that "drowned" between 10,000 to 100,000 years ago. By drowning,
I mean that the living part of the reefs sunk too deep, where it was
too cold and dark for reef-building corals to survive.
As you may know from snorkeling - a typical shallow
water coral reef consists of numerous holes, nooks, crannies, cracks,
crevices, and ledges for fish and invertebrates to hide from predators
or to ambush prey.
Like a shallow water reef, the dead reefs also contained
these types of cavities which brought up another question - Were
the bottomfish using them to hide from predators or to ambush
prey just like shallow coral reef fish and invertebrates do?
The answer was yes. During our submersible dives we
found that smaller snapper species, such as the ehu (Etelis carbunculus)
and the kalekale (Pristipomoides sieboldii) used the cavities
as places to hide. Both of these snappers are voracious predators,
but were clearly attacked themselves by another bottomfish species,
the amberjack (Seriola Dumerili) and to a lesser extent by
sharks. The cavities were also being used by larger snapper species,
such as the onaga (Etelis coruscans) in their juvenile and
post-juvenile (up to 1 ft long) stages, when that species is most susceptible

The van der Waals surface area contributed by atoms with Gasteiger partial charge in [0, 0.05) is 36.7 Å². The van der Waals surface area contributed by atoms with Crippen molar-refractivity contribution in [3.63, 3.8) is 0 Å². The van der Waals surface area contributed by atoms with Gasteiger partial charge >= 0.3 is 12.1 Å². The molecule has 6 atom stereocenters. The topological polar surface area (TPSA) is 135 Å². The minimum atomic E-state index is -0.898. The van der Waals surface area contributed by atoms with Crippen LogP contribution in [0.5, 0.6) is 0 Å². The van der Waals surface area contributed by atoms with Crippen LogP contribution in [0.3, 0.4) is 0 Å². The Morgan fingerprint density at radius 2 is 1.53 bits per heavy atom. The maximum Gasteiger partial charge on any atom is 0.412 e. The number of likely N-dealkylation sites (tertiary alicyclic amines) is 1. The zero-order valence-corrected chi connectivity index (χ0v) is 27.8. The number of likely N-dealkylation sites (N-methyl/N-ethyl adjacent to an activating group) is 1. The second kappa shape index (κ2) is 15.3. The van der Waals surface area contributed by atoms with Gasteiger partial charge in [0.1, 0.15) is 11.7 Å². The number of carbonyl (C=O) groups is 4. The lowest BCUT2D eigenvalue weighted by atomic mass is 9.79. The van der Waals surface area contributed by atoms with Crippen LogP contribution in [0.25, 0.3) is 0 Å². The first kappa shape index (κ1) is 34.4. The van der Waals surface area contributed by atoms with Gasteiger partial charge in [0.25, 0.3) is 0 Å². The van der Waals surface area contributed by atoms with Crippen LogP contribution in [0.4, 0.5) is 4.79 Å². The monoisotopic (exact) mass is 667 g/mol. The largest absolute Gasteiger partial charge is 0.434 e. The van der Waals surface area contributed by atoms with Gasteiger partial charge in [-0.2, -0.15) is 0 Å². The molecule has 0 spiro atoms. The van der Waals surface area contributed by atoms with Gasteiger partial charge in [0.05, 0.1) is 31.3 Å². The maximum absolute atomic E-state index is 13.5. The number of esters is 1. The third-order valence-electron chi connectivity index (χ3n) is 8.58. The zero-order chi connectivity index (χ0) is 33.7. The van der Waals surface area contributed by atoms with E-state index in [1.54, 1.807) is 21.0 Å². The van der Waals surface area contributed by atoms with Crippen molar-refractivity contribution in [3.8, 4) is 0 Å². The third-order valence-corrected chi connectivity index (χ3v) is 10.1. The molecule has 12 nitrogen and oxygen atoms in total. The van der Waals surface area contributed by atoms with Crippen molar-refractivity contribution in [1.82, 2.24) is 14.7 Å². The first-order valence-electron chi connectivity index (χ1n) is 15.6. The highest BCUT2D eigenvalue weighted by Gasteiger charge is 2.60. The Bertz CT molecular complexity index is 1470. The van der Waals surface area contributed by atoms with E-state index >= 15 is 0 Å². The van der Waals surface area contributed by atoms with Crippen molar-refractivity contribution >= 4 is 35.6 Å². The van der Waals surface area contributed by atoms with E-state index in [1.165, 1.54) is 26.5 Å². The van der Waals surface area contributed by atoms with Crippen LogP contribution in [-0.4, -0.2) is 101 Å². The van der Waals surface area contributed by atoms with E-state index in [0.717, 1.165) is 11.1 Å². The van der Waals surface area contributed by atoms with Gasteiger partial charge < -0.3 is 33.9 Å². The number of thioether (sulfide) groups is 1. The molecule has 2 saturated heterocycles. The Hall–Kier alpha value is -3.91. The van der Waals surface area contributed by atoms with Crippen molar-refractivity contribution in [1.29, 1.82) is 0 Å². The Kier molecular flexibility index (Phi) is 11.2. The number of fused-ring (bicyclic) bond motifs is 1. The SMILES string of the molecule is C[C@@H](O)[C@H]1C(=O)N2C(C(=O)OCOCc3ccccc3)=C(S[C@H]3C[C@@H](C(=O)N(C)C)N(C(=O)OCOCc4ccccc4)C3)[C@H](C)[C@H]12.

Symphysanodon maunaloae, a favorite
prey of some bottomfish, shown hiding in a crevice.
In addition to serving as shelter for bottomfish, we
found that the dead reef cavities also served as shelter for their
favored prey. For example, cracks and holes on these habitat sites
contained small fish such as Symphysanodon maunaloae and several
anthiid groupers, as well as small invertebrates such as squat lobsters
(family Galatheidae), glass shrimp, and octopi. This was verified by
looking at the stomach contents of several bottomfish species caught
during fishing surveys conducted by us and other researchers.
Interestingly, we found that the presence of these prey
species at rocky locations with cavities was key to the presence of
the bottomfish. If a rocky location was void of cavities, it was also
void of prey species and bottomfish. We also found that the presence
of other invertebrates such as, gorgonians, seastars, and urchins,
were not critical elements for bottomfish habitat, since we found them
at some habitats, but not at others.
The mystery begins to unfold...
After six years, we have just begun to answer the question:
What are the important physical and biological
features of bottomfish habitats?
Prior to this study, little was known about the habitat
preferences for the various species in this fishery other than the
fact that bottomfish could consistently be found in the same locations.
This study has established that these fish gravitate towards a seafloor
that has a lot of cavities such as an old drowned reef, which provide
bottomfish with food, as well as shelter from predators. It furthermore
has helped to define the fish and invertebrate communities found in
A more in-depth report of the findings is presently
being prepared for publication. This study, of course, has also identified
to both scientists and resource managers that we still have a lot to
learn about the Hawaiian bottomfish, if we are to conserve them for
generations to come.